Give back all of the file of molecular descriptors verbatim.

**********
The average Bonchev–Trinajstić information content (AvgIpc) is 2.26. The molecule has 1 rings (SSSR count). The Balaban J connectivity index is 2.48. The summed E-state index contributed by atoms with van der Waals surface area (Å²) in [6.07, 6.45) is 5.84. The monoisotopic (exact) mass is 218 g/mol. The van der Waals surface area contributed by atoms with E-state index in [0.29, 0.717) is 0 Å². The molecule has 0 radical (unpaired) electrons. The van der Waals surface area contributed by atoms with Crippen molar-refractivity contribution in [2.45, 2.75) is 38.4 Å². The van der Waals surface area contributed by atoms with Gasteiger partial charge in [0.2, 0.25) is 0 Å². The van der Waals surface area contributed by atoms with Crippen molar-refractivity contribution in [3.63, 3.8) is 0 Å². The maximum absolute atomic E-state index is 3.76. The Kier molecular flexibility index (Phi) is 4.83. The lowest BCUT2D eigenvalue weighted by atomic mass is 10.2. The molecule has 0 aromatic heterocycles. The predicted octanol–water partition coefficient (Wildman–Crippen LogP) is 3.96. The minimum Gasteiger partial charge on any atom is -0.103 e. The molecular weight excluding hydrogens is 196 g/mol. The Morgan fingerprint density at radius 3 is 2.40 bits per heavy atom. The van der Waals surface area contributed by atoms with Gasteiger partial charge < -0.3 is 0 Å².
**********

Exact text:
The average Bonchev–Trinajstić information content (AvgIpc) is 2.26. The molecule has 1 rings (SSSR count). The Balaban J connectivity index is 2.48. The summed E-state index contributed by atoms with van der Waals surface area (Å²) in [6.07, 6.45) is 5.84. The monoisotopic (exact) mass is 218 g/mol. The van der Waals surface area contributed by atoms with E-state index in [0.29, 0.717) is 0 Å². The molecule has 0 radical (unpaired) electrons. The van der Waals surface area contributed by atoms with Crippen molar-refractivity contribution in [2.45, 2.75) is 38.4 Å². The van der Waals surface area contributed by atoms with Gasteiger partial charge in [0.2, 0.25) is 0 Å². The van der Waals surface area contributed by atoms with Crippen molar-refractivity contribution in [3.63, 3.8) is 0 Å². The maximum absolute atomic E-state index is 3.76. The Kier molecular flexibility index (Phi) is 4.83. The lowest BCUT2D eigenvalue weighted by atomic mass is 10.2. The molecule has 0 aromatic heterocycles. The predicted octanol–water partition coefficient (Wildman–Crippen LogP) is 3.96. The minimum Gasteiger partial charge on any atom is -0.103 e. The molecular weight excluding hydrogens is 196 g/mol. The Morgan fingerprint density at radius 3 is 2.40 bits per heavy atom. The van der Waals surface area contributed by atoms with Gasteiger partial charge < -0.3 is 0 Å².